What other way can I, yeah, that makes a lot of sense. Well, you mentioned Apollo, and I think in general, if you’re buying companies to drive the cost down, where does the innovation go? R and d is one of the first things that ends up getting hit because you don’t have the funding to continue developing new and inventive ways, because at the end of the day, you’re like, oh, well, let’s just change the color on this and then put it out as a new product, which I completely agree with you. One thing that we haven’t covered is just your background. Overall, how did you end up in marketing specifically? Is this an area of study? Is this something that you ended up with starting somewhere else? I mean, what’s your story?

Franklin Moore (12:17):

Yeah, so like I mentioned earlier, I got my bachelor’s and master’s in creative writing, and I envisioned that I would probably have one of two jobs, which would be either novelist sitting on a Caribbean island on a typewriter or something, or I was certain that I would end up being the editor of Rolling Stone or something like that. It turns out not super easy to break into either one of those jobs. And so I got my start as a copywriter just doing advertising copywriting and mostly for tech companies, but then worked my way up to a creative director at an advertising agency here in San Antonio called Pace Communications. Still a big agency, although I don’t think they have as much of a presence here anymore. And then from there kind of made the jump to startups and at startups, because they’re smaller, oftentimes the remit of a marketer is larger.


So it started off first, okay, well, not just managing content, but now I’m managing content and design and thinking about the distribution channels and how do you distribute content to people and actually get it in front of them in a way that makes an impact. And then, okay, well, as part of that, now you’re managing the big paid media budget and figuring out what’s the return on investment for that. And then eventually now, the scope has expanded to be all of marketing. So everything from events to pr, and the truth is social media, it all plays together. And especially as a startup, one of the biggest challenges you have is not just what to do, but it’s what not to do, what to de-emphasize, because everything in marketing works to some degree. It’s all a question of the ROI and the opportunity cost of where you put your limited time and money.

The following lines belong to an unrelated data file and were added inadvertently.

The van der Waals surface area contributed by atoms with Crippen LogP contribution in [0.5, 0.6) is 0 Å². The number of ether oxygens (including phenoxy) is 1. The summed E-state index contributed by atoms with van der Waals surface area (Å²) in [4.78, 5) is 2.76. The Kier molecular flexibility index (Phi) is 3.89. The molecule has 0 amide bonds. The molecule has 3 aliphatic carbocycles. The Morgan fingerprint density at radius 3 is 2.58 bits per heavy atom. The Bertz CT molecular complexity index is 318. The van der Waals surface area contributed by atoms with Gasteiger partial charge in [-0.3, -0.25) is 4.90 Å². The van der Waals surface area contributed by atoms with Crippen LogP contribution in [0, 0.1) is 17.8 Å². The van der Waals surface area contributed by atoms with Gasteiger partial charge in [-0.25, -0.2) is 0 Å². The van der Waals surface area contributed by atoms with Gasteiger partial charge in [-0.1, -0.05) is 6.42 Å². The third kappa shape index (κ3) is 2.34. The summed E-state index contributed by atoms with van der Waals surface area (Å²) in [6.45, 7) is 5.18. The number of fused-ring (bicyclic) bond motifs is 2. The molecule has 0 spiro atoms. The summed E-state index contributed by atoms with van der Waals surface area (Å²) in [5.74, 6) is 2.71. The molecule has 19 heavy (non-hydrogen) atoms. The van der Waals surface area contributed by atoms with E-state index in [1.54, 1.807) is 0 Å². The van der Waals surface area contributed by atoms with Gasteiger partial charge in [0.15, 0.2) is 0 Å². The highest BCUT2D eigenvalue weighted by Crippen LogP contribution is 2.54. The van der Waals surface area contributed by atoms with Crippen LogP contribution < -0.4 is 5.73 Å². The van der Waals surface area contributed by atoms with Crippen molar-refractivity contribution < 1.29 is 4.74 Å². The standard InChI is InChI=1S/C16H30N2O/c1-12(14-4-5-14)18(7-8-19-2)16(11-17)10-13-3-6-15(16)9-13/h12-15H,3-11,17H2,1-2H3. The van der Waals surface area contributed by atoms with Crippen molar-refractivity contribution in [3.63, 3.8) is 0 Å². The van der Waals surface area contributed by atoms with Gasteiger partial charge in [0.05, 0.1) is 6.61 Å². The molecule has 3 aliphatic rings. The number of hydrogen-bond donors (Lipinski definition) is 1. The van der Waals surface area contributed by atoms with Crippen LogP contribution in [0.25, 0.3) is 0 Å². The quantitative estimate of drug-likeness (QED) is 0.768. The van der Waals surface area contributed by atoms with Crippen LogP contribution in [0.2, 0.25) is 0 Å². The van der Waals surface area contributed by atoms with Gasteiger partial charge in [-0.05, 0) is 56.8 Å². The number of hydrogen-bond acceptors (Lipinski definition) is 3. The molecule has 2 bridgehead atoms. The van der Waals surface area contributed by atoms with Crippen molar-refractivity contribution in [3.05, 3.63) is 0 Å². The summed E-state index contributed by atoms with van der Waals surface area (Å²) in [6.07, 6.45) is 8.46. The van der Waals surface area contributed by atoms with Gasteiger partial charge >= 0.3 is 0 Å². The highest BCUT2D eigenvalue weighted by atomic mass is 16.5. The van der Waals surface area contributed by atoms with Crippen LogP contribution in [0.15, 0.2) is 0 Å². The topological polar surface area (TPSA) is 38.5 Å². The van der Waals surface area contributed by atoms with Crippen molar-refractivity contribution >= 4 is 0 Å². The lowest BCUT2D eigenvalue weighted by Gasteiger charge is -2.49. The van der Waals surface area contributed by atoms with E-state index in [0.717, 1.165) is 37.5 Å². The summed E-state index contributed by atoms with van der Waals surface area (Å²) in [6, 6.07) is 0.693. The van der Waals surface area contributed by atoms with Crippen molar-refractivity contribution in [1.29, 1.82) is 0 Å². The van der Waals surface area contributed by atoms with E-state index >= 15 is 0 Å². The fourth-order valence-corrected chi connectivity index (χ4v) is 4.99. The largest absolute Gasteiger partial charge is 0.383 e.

So yeah, that’s kind of my scope today. Now, for the last a little while, it’s been very kind of focused on just running the entire marketing stack and that I think everybody, because marketing is so multivariate, you have so many different functions in marketing, different leaders kind of lean into that role differently. For me, it’s always been rooted in content, providing high value content and advertising and stuff like that to customers, really trying to, I tend to believe that the companies that build the strongest brands are those that build audiences and build trust with that audience. And the way you generally do that, whether you’re in business to business or B2C even is by just producing content that your customers find interesting, entertaining that educates them.

Pablo Calvo (15:03):

That absolutely couldn’t be more. Education for me is that’s the foundation. If I can’t teach somebody something with the content, I know people won’t tune in. At least from my standpoint. I think a lot of times that conversation with clients is like, okay, what are you teaching your audience? And sometimes clients will look at me, what do you mean? I’m not trying to teach them anything? Sure you are. You’re trying to teach them why your product is superior. You’re trying to teach them why they should care. You know what I mean? Because a lot of times those things aren’t obvious to people. You were talking about earlier, what’s the use case for this? I have no idea. Well educate them. Maybe they’ll kind of hang onto to that little message, and that will help you open up further pathways for communication with that audience. Right?